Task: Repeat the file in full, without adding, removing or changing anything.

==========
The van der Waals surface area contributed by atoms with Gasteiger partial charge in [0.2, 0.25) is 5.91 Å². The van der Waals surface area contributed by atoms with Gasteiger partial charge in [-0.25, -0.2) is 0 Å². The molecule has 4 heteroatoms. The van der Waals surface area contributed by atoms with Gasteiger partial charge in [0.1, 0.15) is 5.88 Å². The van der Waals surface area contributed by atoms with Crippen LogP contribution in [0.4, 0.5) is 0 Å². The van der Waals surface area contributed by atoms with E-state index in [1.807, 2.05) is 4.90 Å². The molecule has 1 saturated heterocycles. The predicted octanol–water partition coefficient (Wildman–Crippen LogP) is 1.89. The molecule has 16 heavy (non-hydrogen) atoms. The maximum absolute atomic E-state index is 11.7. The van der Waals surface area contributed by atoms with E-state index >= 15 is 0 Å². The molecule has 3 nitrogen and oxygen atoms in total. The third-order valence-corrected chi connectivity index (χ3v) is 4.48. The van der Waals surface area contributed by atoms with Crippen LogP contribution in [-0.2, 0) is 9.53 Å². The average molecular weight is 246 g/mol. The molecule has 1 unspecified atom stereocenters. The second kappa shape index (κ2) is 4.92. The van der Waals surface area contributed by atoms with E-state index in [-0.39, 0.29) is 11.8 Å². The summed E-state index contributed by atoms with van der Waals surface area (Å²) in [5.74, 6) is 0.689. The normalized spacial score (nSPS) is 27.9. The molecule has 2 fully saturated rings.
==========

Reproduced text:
The van der Waals surface area contributed by atoms with Gasteiger partial charge in [0.2, 0.25) is 5.91 Å². The van der Waals surface area contributed by atoms with Gasteiger partial charge in [-0.25, -0.2) is 0 Å². The molecule has 4 heteroatoms. The van der Waals surface area contributed by atoms with Gasteiger partial charge in [0.1, 0.15) is 5.88 Å². The van der Waals surface area contributed by atoms with Crippen LogP contribution in [0.4, 0.5) is 0 Å². The van der Waals surface area contributed by atoms with E-state index in [1.807, 2.05) is 4.90 Å². The molecule has 1 saturated heterocycles. The predicted octanol–water partition coefficient (Wildman–Crippen LogP) is 1.89. The molecule has 16 heavy (non-hydrogen) atoms. The maximum absolute atomic E-state index is 11.7. The van der Waals surface area contributed by atoms with E-state index >= 15 is 0 Å². The molecule has 3 nitrogen and oxygen atoms in total. The third-order valence-corrected chi connectivity index (χ3v) is 4.48. The van der Waals surface area contributed by atoms with Crippen LogP contribution in [-0.2, 0) is 9.53 Å². The average molecular weight is 246 g/mol. The molecule has 1 unspecified atom stereocenters. The second kappa shape index (κ2) is 4.92. The van der Waals surface area contributed by atoms with E-state index in [-0.39, 0.29) is 11.8 Å². The summed E-state index contributed by atoms with van der Waals surface area (Å²) in [5.74, 6) is 0.689. The normalized spacial score (nSPS) is 27.9. The molecule has 2 fully saturated rings.